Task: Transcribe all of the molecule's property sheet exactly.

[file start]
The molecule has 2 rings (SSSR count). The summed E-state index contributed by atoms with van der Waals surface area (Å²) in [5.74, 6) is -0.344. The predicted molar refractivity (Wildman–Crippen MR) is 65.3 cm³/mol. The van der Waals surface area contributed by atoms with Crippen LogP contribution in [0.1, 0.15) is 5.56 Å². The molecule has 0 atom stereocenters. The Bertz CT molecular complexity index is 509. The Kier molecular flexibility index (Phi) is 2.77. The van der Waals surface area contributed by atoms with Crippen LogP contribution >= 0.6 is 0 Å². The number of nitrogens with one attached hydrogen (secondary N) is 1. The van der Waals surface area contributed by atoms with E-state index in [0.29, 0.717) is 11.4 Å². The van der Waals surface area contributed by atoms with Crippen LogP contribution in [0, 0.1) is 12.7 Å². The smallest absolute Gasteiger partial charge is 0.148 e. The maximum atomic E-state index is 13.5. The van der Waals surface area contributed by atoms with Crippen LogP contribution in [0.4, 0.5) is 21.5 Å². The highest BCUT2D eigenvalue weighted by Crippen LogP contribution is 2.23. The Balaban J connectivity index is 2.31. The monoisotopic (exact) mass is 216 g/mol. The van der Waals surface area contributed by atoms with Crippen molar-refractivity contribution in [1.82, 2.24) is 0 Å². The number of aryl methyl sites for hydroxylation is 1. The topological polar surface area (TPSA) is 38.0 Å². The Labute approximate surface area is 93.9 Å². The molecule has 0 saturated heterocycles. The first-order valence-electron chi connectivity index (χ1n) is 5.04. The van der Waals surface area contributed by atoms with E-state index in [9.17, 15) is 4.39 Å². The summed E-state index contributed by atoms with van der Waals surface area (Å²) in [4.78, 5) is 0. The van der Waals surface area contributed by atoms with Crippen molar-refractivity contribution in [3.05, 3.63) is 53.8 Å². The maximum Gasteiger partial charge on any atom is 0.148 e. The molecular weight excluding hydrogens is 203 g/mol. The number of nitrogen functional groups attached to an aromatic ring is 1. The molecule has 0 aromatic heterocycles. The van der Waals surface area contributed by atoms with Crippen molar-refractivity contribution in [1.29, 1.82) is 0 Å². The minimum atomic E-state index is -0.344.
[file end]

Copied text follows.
The molecule has 2 rings (SSSR count). The summed E-state index contributed by atoms with van der Waals surface area (Å²) in [5.74, 6) is -0.344. The predicted molar refractivity (Wildman–Crippen MR) is 65.3 cm³/mol. The van der Waals surface area contributed by atoms with Crippen LogP contribution in [0.1, 0.15) is 5.56 Å². The molecule has 0 atom stereocenters. The Bertz CT molecular complexity index is 509. The Kier molecular flexibility index (Phi) is 2.77. The van der Waals surface area contributed by atoms with Crippen LogP contribution >= 0.6 is 0 Å². The number of nitrogens with one attached hydrogen (secondary N) is 1. The van der Waals surface area contributed by atoms with E-state index in [0.29, 0.717) is 11.4 Å². The van der Waals surface area contributed by atoms with Crippen LogP contribution in [0, 0.1) is 12.7 Å². The smallest absolute Gasteiger partial charge is 0.148 e. The maximum atomic E-state index is 13.5. The van der Waals surface area contributed by atoms with Crippen LogP contribution in [0.4, 0.5) is 21.5 Å². The highest BCUT2D eigenvalue weighted by Crippen LogP contribution is 2.23. The Balaban J connectivity index is 2.31. The monoisotopic (exact) mass is 216 g/mol. The van der Waals surface area contributed by atoms with Crippen molar-refractivity contribution in [1.82, 2.24) is 0 Å². The number of aryl methyl sites for hydroxylation is 1. The topological polar surface area (TPSA) is 38.0 Å². The Labute approximate surface area is 93.9 Å². The molecule has 0 saturated heterocycles. The first-order valence-electron chi connectivity index (χ1n) is 5.04. The van der Waals surface area contributed by atoms with E-state index in [9.17, 15) is 4.39 Å². The summed E-state index contributed by atoms with van der Waals surface area (Å²) in [4.78, 5) is 0. The van der Waals surface area contributed by atoms with Crippen molar-refractivity contribution in [3.05, 3.63) is 53.8 Å². The maximum Gasteiger partial charge on any atom is 0.148 e. The molecular weight excluding hydrogens is 203 g/mol. The number of nitrogen functional groups attached to an aromatic ring is 1. The molecule has 0 aromatic heterocycles. The van der Waals surface area contributed by atoms with Crippen molar-refractivity contribution in [1.29, 1.82) is 0 Å². The minimum atomic E-state index is -0.344.